Brothers in Gaming and Tech
Within the PC gaming community, the prevalence of sales on the gaming platform Steam has an unfortunate side effect for users. Like many gamers, I have games which I have purchased with real money but never actually played. Typically these are titles that come bundled with other purchases, or end up being very cheap, but they sit in my Steam directory ready to be downloaded or played at any time. For many users, either due to time constraints or lack of interest, fail to ever play these titles.
Some users have seen it fit to start playing through their games. Either by alphabetically one-by-one playing through at least an hour or two on each title, or chronologically starting with the oldest game first. Because the Steam sales cut so deep into many of the titles on offer, it can be quite easy to pick up an extra game or two, just because it is an extra $2 or so.
The Steam platform has the advantage of its massive backlog of games, stretching back almost a decade, being available for sale. This was added to in the last year with Steam Greenlight which allows developers to post up games in the middle of production (typically from pre-Alpha to open-Beta stages) and allow users to purchase an unfinished product and help in development and bug fixing. These ‘Greenlit’ titles are voted on by the public, and may feature discounts up until the full game release. Either that or the developer leaves the game for dust because 10,000 people already bought it unfinished.
The only gap Steam hasn’t accessed is the app market, similar to Google Play or the Apple Store, preferring instead to market most titles as full on games rather than a click and a swipe away. Any games that do use Flash or Unity as their base stick to a full discrete loading scenario under the Steam ecosystem.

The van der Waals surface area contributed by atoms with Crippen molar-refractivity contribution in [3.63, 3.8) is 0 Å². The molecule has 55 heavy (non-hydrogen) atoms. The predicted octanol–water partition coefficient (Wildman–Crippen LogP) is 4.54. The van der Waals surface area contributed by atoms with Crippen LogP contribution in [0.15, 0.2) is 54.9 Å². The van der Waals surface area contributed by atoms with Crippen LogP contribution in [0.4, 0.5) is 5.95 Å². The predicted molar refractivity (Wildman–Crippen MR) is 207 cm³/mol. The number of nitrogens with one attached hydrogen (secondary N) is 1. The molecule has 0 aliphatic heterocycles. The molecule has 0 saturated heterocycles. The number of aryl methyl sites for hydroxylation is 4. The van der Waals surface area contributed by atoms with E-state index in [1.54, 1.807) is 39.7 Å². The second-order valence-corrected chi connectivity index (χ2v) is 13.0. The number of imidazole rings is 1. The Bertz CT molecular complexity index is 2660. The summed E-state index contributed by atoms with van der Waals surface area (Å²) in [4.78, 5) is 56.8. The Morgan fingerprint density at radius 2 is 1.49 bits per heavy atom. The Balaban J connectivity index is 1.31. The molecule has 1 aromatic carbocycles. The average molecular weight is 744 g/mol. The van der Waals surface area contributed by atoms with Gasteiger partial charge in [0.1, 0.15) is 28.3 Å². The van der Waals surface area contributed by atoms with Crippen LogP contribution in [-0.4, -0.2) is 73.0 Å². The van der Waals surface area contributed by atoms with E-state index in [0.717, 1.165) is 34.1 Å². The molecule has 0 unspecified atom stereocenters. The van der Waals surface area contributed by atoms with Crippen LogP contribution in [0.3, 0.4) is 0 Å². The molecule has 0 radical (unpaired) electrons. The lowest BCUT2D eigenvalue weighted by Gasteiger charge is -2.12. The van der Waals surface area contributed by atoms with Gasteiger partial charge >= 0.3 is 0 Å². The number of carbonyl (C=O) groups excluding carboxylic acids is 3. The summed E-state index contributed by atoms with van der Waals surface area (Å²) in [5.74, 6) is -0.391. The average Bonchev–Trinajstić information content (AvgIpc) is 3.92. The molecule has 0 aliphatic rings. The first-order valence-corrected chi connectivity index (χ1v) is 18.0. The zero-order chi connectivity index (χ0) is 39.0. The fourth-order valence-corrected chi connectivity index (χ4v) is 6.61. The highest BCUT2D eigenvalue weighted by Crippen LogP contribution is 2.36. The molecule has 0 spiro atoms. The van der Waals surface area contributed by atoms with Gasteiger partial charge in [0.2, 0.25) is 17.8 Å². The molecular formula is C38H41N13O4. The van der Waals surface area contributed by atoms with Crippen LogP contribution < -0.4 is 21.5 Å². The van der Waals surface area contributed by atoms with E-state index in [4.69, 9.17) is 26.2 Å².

But I digress – the point here is that so many games are either unplayed or unfinished. The fact that Steam now tracks how many hours each game has been played should have been implemented when Steam first launched, and we had to resort to tools such as XFire back in the mid-2000s. Now that Steam does it, and Steam collects achievements, it also goes a way to see how popular games are not just on sales but on game time and achievement status.
Recently I have been plundering my list of games to examine which titles could be completed easily, or some of my favourite games that deserve to actually sit at 100% completion. Before I started this ‘quest’ in itself, I had a grand total of 250+ games in my Steam catalogue, with zero completions. In the past month, this has risen to 274 games, but 14 completions.
A small side note here – Steam has an odd way of collating DLC. In some games it comes up as a separate title and has a separate completion rate. For others it comes bundled into the main title. As a result, websites like http://www.achievementstats.com/ separate the two and count them as individual completions. So while Steam says 274 games / 14 completions, AchievementStats says 294 games / 22 completions. For the sake of ease, I will be using the latter.
Similar to how you can approach the Xbox 360 achievement hunt, I am going to list the games I have completed into several sections based on time to complete, or difficulty to complete. Some games are 100% completed by merely following the story mode, which is usually straightforward. Others require collectable quests, which add time, or some are just downright difficult with achievements such as ‘Complete X on hard in under 2 minutes’ or something similar.
Part of this list is also to collate some of those easier completion titles, while also adding in some of the games I love that deserve to be 100% listed, regardless of difficulty.
So here is the list from AchievementStats, starting with easy games with a brief description of time to complete and difficulty followed by my ‘must completes’:
I’m always on the lookout for easy games to complete, so if you have any suggestions let me know. There are several I have already set aside:
Aside from those, I have the following in my ‘Games To Complete’ that I want to 100% the following over time.
Finding accurate data on time to complete, or how many games have been completed by how many people, is actually very difficult. AchievementStats could do it, or even Steam could do it, but for whatever reason they do not. Comments are always welcome, and new games that are added to this list will be reviewed as well ! 🙂